This post follows a few ideas I expressed last year, as I started the second year of my MA in anthropology here at Leuven. It was a moment when most of us in my program returned from our respective field sites; reeling from the intensity of ethnographic fieldwork, dealing with copious amounts of field notes, emotions and reflections, wondering if we have enough for a thesis.
I wrote then of the need for ‘peership’ in classrooms: a sense of ‘taking care of our own’ in educational spaces – ‘a crucial support network that enables many of us to get around.’ We called this endeavor, with seriousness and a lot of jest, ‘Peers and Beers.’ We met every couple of weeks, presented our thoughts, spoke of creative ways to write and think through our notes, shared references, helped develop tables-of-content (for a large part!), and of course drink wonderful Belgian beers. Continue reading
The title of this post – and its contents – was inspired by an anecdote I wrote about in an earlier post in my field blog. Before I proceed, I want to recapitulate it.
It was late-August, and towards the end of my fieldwork. Sanjay, Pankaj, Jagdish,* and I were having lunch in the NGO’s field office in Dharavi. After we finished lunch – a combination of coriander chicken curry and rice, made by Pankaj – Sanjay said introspectively, “We field staff, who work on the ground level, we are like curry leaves.” He asked us if we knew what he meant by that. I shook my head, no. Pankaj said that it is perhaps so because the field staff, like curry leaves, “adds flavor” to the NGO’s work. Jagdish offered his interpretation: because we (the front-line staff), like curry leaves, are chewed up and spit out once the taste or flavor is gone.
Sanjay smiled, and nodded: “Yes, that’s what I meant! A combination of the two!”
I wrote in the previous post why I found this metaphor so intriguing. It demonstrates the reflexivity of the front-line workers – how they are positioned hierarchically compared to the ‘offices’ – and is also a reflection on the kind of ideas and epistemologies they bring forth in their everyday intervention work in the basti (communities). Continue reading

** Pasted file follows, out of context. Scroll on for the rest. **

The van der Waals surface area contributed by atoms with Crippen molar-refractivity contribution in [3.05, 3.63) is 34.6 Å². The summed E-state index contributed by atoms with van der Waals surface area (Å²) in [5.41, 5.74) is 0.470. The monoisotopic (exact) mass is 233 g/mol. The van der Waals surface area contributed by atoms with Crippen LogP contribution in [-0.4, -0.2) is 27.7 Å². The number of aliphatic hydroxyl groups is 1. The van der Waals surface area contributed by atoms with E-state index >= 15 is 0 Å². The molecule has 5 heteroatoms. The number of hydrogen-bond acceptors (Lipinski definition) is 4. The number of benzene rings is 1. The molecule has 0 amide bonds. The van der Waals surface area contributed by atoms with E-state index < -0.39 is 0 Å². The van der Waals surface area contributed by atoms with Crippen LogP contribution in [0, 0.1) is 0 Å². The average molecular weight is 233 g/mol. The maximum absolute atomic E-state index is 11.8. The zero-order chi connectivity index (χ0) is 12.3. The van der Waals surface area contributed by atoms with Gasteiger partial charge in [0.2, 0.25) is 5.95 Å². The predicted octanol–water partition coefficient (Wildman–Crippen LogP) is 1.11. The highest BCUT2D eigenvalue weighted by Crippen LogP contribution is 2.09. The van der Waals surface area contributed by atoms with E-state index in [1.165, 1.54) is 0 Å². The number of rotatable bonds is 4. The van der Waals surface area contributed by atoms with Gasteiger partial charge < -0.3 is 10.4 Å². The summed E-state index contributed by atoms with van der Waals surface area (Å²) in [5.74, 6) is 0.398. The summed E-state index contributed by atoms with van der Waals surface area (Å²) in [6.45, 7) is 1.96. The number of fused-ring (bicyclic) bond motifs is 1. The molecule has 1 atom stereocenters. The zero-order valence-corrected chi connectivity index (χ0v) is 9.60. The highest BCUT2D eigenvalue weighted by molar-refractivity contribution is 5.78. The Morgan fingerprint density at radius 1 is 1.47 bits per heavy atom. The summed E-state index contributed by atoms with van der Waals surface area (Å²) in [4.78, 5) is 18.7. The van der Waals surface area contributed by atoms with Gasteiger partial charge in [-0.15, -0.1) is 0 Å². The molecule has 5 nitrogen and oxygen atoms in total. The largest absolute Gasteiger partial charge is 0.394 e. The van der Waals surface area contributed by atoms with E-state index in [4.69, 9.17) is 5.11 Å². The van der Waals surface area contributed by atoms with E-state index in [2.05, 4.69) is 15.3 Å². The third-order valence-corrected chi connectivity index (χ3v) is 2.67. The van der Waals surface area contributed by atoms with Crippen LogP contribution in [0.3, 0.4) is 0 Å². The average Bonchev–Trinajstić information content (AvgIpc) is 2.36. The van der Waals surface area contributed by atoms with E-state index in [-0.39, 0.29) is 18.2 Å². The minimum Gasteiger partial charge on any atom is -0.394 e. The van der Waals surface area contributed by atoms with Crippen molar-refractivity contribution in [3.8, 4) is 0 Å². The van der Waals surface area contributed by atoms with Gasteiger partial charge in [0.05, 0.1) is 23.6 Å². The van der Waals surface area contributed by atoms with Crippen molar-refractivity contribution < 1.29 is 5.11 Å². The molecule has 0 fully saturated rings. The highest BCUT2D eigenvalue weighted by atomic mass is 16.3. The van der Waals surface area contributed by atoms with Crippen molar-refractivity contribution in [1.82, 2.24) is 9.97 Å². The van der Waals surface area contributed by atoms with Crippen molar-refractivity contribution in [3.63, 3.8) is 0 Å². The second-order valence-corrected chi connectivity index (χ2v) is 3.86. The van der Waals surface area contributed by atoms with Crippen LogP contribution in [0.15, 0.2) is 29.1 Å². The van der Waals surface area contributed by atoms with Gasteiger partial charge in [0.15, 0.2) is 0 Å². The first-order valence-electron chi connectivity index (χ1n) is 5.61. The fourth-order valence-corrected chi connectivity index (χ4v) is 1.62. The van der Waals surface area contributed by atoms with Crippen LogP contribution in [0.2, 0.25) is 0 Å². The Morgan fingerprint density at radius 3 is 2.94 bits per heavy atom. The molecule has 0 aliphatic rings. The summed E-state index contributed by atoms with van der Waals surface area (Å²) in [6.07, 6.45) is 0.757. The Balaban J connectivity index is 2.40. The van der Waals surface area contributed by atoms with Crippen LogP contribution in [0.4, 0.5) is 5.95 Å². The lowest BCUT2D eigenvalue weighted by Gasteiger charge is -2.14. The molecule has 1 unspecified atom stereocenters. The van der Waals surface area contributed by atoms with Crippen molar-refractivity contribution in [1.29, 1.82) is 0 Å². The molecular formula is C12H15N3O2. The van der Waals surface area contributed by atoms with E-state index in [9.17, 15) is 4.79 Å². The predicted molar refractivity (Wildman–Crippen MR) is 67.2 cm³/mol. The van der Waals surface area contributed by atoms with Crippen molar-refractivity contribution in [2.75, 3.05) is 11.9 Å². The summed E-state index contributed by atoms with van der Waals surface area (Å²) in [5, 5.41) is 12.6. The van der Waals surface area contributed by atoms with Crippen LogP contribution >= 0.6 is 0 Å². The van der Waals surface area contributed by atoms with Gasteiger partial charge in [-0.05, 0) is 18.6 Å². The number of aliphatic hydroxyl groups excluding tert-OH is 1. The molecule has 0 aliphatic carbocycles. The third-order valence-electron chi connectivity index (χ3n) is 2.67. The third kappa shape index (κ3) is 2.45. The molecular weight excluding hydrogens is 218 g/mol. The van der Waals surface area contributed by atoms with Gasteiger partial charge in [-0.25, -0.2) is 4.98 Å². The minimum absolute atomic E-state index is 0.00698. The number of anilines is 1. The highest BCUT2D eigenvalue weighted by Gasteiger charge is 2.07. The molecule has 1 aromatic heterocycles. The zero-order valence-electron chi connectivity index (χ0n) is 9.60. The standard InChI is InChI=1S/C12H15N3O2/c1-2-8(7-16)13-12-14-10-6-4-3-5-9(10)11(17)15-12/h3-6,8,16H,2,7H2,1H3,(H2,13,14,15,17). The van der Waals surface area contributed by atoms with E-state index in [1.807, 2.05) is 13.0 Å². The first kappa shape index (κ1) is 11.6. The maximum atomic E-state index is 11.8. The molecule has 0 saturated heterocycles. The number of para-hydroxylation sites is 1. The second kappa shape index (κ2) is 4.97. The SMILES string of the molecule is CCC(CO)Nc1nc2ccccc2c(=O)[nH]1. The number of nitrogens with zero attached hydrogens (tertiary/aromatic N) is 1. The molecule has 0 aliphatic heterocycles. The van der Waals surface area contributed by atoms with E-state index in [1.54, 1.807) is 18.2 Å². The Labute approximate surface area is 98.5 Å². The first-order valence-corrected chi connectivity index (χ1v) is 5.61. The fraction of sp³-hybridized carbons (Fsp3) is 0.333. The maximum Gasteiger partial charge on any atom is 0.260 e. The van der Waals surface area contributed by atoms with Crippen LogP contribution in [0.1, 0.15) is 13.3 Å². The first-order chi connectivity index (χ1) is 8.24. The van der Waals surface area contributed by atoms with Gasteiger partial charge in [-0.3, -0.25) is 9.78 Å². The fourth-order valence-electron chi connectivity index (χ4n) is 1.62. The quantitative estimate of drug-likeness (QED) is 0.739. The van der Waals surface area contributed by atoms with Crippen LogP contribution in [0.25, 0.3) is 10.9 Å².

I am going slightly out of depths with this post, traversing into the territory of yet-to-be-formed thoughts, which could either be speculations or reflections; responses, or idiosyncratic musings. Part of it emerges with the experience I’ve had so far working ethnographically, and from my previous research encounters and readings; but the other part is deeply contemplative, troubling even. Here, I wish to work with another concept that can be read along with ‘subalternity’ as I discussed in the last post – that of ‘margins.’
Therefore, I would like the reader to be aware of the tentative nature of the thoughts expressed in this post, and the assumptions that guide them, and the delicate nature of the interventions that I make.
I began to think of margins more concertedly after I attended a lecture by Pnina Werbner recently, where she spoke about political revolution in the Arab Spring and the Occupy movements in 2011, and the aesthetics of effervescence and despair. She spoke of how such movements needed to be backed by politics so as to materialize the changes that guide them in the first place. Despite apparent failures, she argued that such movements do have an impression on the world: narratives, strategies, and so forth, which steer and shape protest politics in the world. While I am in agreement with her argument, I do think one element that was left relatively under-theorized – and one I think is crucial – is that of the margins of such politics. Continue reading